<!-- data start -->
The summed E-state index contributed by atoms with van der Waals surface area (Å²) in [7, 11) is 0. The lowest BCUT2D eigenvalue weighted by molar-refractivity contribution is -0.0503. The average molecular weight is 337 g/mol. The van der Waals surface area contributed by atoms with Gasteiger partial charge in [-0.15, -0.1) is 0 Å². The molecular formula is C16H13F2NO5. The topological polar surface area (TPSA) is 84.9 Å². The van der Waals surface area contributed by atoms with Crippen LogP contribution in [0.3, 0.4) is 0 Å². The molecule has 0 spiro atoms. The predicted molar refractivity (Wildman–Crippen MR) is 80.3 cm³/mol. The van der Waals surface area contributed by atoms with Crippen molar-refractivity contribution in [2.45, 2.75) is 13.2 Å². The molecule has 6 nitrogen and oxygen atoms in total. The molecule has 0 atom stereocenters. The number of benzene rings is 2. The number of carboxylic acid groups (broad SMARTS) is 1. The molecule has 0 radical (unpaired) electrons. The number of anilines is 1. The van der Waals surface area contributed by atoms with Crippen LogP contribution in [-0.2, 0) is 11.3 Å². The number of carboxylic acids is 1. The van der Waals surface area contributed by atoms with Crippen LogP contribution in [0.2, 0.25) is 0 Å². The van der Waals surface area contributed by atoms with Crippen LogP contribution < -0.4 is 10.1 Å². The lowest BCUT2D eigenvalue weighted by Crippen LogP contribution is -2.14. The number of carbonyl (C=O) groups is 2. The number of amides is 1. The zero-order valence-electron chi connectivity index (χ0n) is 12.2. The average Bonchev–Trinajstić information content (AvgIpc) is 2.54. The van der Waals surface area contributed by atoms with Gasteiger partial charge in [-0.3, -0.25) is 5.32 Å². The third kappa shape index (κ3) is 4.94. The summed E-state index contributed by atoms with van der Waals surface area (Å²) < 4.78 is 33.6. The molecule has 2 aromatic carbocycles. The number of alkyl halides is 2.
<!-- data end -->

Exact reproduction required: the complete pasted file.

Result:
The summed E-state index contributed by atoms with van der Waals surface area (Å²) in [7, 11) is 0. The lowest BCUT2D eigenvalue weighted by molar-refractivity contribution is -0.0503. The average molecular weight is 337 g/mol. The van der Waals surface area contributed by atoms with Gasteiger partial charge in [-0.15, -0.1) is 0 Å². The molecular formula is C16H13F2NO5. The topological polar surface area (TPSA) is 84.9 Å². The van der Waals surface area contributed by atoms with Crippen LogP contribution in [0.3, 0.4) is 0 Å². The molecule has 0 spiro atoms. The predicted molar refractivity (Wildman–Crippen MR) is 80.3 cm³/mol. The van der Waals surface area contributed by atoms with Crippen molar-refractivity contribution in [2.45, 2.75) is 13.2 Å². The molecule has 6 nitrogen and oxygen atoms in total. The molecule has 0 atom stereocenters. The number of benzene rings is 2. The number of carboxylic acid groups (broad SMARTS) is 1. The molecule has 0 radical (unpaired) electrons. The number of anilines is 1. The van der Waals surface area contributed by atoms with Crippen LogP contribution in [-0.2, 0) is 11.3 Å². The number of carboxylic acids is 1. The van der Waals surface area contributed by atoms with Crippen LogP contribution in [0.2, 0.25) is 0 Å². The van der Waals surface area contributed by atoms with Crippen LogP contribution < -0.4 is 10.1 Å². The lowest BCUT2D eigenvalue weighted by Crippen LogP contribution is -2.14. The number of carbonyl (C=O) groups is 2. The number of amides is 1. The zero-order valence-electron chi connectivity index (χ0n) is 12.2. The average Bonchev–Trinajstić information content (AvgIpc) is 2.54. The van der Waals surface area contributed by atoms with Gasteiger partial charge in [-0.3, -0.25) is 5.32 Å². The third kappa shape index (κ3) is 4.94. The summed E-state index contributed by atoms with van der Waals surface area (Å²) < 4.78 is 33.6. The molecule has 2 aromatic carbocycles. The number of alkyl halides is 2.